Commentary

Recent floods ought to be another wake up call for state leaders

Image: NC Department of Public Safety

Image: NC Department of Public Safety

The murky flood waters haven’t all receded yet in South Carolina (or parts of North Carolina for that matter), but it’s already crystal clear that our state’s shortsighted attitude toward climate change, rising sea levels and investments in infrastructure have been powerfully refuted once more.

The Associated Press reports:

“Long before the historic floods of the past week, crumbling roads, bridges and dams and aging drinking water systems plagued South Carolina — a poor state that didn’t spend much on them in the first place and has been loath to raise taxes for upkeep.

Now the state faces hundreds of millions if not billions of dollars’ worth of additional bills to fix or replace key pieces of its devastated infrastructure.

As the aftermath of Hurricane Sandy and other disasters shows, the federal government will cover much of the costs, but isn’t going to pay for all of it.”

In other words, much as we’d like to chalk disasters like the destructive floods of recent days up to “acts of God,” the plain and undeniable fact is that they are actually part of the new normal on our warmer, more populated and increasingly paved-over planet. Moreover, we avoid preparing for them and attempting to preemptively mitigate them at our own great peril and expense.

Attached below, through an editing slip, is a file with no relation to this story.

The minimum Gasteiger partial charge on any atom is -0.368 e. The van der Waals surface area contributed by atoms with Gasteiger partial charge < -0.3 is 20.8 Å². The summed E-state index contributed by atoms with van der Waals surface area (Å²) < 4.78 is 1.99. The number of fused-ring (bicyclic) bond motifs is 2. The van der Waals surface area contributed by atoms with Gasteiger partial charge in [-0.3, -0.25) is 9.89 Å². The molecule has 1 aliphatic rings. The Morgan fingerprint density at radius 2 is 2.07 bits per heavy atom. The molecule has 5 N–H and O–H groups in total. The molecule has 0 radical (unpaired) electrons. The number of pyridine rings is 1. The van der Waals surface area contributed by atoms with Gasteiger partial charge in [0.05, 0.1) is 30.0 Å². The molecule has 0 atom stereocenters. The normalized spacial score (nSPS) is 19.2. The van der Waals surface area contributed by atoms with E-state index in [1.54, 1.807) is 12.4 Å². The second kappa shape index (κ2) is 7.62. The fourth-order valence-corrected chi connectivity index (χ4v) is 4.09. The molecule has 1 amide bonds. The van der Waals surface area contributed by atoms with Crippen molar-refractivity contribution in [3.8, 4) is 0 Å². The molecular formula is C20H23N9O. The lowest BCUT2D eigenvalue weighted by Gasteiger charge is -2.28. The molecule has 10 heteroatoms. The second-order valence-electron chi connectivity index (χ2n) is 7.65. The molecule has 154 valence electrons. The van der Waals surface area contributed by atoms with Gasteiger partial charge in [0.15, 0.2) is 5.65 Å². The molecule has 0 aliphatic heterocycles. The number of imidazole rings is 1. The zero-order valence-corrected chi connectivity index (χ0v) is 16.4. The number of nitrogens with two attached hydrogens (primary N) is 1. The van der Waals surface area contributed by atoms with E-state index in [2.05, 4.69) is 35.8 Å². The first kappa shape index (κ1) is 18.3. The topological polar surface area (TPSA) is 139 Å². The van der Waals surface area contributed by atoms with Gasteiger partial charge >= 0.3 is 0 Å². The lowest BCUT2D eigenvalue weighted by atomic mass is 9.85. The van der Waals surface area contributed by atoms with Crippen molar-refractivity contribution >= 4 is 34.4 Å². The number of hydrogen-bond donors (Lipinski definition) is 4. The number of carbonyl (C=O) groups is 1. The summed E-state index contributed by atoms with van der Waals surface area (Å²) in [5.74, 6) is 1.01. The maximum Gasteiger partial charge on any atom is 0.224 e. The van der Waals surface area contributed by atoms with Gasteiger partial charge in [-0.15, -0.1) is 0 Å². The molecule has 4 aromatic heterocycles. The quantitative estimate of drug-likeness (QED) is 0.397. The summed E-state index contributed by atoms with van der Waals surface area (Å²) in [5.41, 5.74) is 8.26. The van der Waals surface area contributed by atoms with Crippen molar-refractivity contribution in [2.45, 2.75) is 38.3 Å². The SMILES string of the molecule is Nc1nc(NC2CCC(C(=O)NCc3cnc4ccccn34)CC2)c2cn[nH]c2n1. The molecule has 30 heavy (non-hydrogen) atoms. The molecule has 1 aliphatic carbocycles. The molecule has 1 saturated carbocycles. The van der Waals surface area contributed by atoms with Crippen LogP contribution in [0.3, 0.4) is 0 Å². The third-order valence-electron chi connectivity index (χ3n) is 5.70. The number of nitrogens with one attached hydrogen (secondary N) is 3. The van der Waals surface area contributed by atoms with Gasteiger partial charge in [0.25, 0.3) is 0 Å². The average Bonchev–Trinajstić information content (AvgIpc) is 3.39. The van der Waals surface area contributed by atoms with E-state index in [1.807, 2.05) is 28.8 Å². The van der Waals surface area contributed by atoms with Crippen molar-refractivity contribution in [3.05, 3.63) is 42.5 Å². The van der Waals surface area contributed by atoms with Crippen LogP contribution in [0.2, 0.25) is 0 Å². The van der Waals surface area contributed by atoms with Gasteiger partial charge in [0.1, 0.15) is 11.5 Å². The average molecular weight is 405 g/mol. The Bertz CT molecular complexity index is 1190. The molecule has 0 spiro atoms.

Tragically, however, this painfully obvious reality continues to escape our state’s political leaders and the “free market think tanks” on whom they rely for policy advice. Indeed, as was explained by the good people at the Sierra Club earlier this week, a so-called “regulatory reform” bill currently awaiting Gov. McCrory’s signature would directly contribute to more of the kind of flooding experienced in the Carolinas in recent days by further limiting protections of the kinds of intermittent streams that help absorb runoff and alleviate flooding.

The bottom line: North Carolina can pay a lot now or vastly more later to address the impacts of our changing planet and growing population. And for the time being, it’s clear that we’ve opted for the latter option.

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